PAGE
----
Have an extensive medical kit. pampers and large sanitary napkins make excellent battle dressings, wounds must be cleaned and redressed often. Buy large amounts of these, base on number of people in your group.
learn basic and advanced first aid, one among being a paramedic would be a good idea. Have a substantial supply of over the counter pain medication. Party quality pain meds would be great too if you can get your hands on some.
Vitamins, full organic, and in as large a quantity as you can stand.
Various grains, rice, barely, millet, and such, have long shelf lives, easy to store and often very cheap and nutritious.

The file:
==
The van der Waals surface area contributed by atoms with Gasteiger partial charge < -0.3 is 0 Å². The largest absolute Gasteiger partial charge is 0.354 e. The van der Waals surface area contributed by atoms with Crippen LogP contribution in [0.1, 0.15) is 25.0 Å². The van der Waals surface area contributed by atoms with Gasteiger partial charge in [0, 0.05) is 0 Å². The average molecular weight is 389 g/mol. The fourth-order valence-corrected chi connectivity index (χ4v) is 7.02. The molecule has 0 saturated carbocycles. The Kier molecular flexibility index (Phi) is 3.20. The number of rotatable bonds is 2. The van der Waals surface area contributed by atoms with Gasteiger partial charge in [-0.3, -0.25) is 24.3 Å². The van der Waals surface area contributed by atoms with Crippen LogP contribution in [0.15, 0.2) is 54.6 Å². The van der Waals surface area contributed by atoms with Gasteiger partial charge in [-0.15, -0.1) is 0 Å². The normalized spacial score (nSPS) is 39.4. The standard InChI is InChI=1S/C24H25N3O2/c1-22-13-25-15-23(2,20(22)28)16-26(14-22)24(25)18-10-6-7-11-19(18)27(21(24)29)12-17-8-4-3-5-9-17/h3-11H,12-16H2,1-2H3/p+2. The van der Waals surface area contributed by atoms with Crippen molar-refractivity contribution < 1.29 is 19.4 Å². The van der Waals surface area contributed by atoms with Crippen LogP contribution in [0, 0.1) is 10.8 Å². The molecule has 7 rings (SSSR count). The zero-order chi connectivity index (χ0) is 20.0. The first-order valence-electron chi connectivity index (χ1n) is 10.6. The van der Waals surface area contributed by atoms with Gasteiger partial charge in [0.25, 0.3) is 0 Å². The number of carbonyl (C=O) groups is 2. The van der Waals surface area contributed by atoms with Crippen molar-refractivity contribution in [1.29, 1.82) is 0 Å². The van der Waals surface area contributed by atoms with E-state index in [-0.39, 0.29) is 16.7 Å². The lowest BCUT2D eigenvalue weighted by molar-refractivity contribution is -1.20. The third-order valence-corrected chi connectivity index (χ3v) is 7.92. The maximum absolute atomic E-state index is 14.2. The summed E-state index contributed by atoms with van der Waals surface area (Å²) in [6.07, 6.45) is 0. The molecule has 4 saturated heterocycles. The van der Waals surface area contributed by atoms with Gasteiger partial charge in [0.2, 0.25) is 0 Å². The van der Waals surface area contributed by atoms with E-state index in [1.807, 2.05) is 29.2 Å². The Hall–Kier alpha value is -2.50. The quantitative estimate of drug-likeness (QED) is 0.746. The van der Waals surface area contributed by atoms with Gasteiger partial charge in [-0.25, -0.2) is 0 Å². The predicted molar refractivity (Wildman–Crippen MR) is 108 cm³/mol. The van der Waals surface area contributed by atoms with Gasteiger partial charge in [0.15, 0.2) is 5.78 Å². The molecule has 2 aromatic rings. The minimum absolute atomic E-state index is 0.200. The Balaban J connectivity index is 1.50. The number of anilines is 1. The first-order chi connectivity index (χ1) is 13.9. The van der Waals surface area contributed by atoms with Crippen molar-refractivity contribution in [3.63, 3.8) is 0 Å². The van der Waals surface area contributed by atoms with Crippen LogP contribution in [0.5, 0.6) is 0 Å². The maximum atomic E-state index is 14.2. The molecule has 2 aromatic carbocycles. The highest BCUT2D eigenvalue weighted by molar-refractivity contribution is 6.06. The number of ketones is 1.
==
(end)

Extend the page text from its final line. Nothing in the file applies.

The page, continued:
Weapons, shotguns are excellent, with bird and buck shot, in large quantities.
large caliber pistols as well as a 22 pistol and rifle for hunting small game, ammo is cheap for the .22. and as most know and very accurate.
Have a number of water purification devices and chemicals. Bleach will work and is good to have around for a variety of things.
tools, very important, saws, hammers, nails, screws, bailing wire, as much hardware as you can accumulate
coffee, liquor, cigarettes, sugar and spices good to have, and are excellent barter items. In some disasters, money becomes useless
Good to gave a high powered rifle or two around, I prefer a seven millimeter magnum. It will kill anything on the north American continent with one shot.
fishing equipotent, books with pictures displaying edible and poisonous plants, insects, and reptiles.
If things get really bad, keep in mind, anything that does not eat you first is on the menu.